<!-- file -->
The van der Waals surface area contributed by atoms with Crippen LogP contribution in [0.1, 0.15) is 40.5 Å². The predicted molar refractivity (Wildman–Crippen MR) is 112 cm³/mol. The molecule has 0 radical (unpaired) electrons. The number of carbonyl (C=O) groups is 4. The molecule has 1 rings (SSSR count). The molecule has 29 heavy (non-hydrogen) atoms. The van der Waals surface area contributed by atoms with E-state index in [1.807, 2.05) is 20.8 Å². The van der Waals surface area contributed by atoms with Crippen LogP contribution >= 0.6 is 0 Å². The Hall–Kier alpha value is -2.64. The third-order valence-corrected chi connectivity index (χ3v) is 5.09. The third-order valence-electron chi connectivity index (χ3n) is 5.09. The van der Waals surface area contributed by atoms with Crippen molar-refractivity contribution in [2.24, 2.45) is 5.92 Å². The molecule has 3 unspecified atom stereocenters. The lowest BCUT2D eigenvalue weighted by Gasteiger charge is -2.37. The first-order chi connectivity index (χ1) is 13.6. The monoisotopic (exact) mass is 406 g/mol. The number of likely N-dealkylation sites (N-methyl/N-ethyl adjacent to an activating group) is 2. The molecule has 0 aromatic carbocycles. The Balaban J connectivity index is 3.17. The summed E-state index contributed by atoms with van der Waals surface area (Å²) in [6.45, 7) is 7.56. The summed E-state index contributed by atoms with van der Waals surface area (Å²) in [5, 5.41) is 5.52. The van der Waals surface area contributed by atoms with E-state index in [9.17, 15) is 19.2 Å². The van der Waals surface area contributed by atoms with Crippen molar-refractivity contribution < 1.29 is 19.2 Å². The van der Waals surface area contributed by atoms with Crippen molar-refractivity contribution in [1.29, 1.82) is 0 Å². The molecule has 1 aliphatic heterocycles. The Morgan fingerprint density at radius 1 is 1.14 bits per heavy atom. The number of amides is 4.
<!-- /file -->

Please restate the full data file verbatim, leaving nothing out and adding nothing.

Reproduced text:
The van der Waals surface area contributed by atoms with Crippen LogP contribution in [0.1, 0.15) is 40.5 Å². The predicted molar refractivity (Wildman–Crippen MR) is 112 cm³/mol. The molecule has 0 radical (unpaired) electrons. The number of carbonyl (C=O) groups is 4. The molecule has 1 rings (SSSR count). The molecule has 29 heavy (non-hydrogen) atoms. The van der Waals surface area contributed by atoms with E-state index in [1.807, 2.05) is 20.8 Å². The van der Waals surface area contributed by atoms with Crippen LogP contribution >= 0.6 is 0 Å². The Hall–Kier alpha value is -2.64. The third-order valence-corrected chi connectivity index (χ3v) is 5.09. The third-order valence-electron chi connectivity index (χ3n) is 5.09. The van der Waals surface area contributed by atoms with Crippen molar-refractivity contribution in [2.24, 2.45) is 5.92 Å². The molecule has 3 unspecified atom stereocenters. The lowest BCUT2D eigenvalue weighted by Gasteiger charge is -2.37. The first-order chi connectivity index (χ1) is 13.6. The monoisotopic (exact) mass is 406 g/mol. The number of likely N-dealkylation sites (N-methyl/N-ethyl adjacent to an activating group) is 2. The molecule has 0 aromatic carbocycles. The Balaban J connectivity index is 3.17. The summed E-state index contributed by atoms with van der Waals surface area (Å²) in [6.45, 7) is 7.56. The summed E-state index contributed by atoms with van der Waals surface area (Å²) in [5, 5.41) is 5.52. The van der Waals surface area contributed by atoms with E-state index in [9.17, 15) is 19.2 Å². The van der Waals surface area contributed by atoms with Crippen molar-refractivity contribution < 1.29 is 19.2 Å². The van der Waals surface area contributed by atoms with Crippen molar-refractivity contribution in [1.29, 1.82) is 0 Å². The molecule has 1 aliphatic heterocycles. The Morgan fingerprint density at radius 1 is 1.14 bits per heavy atom. The number of amides is 4.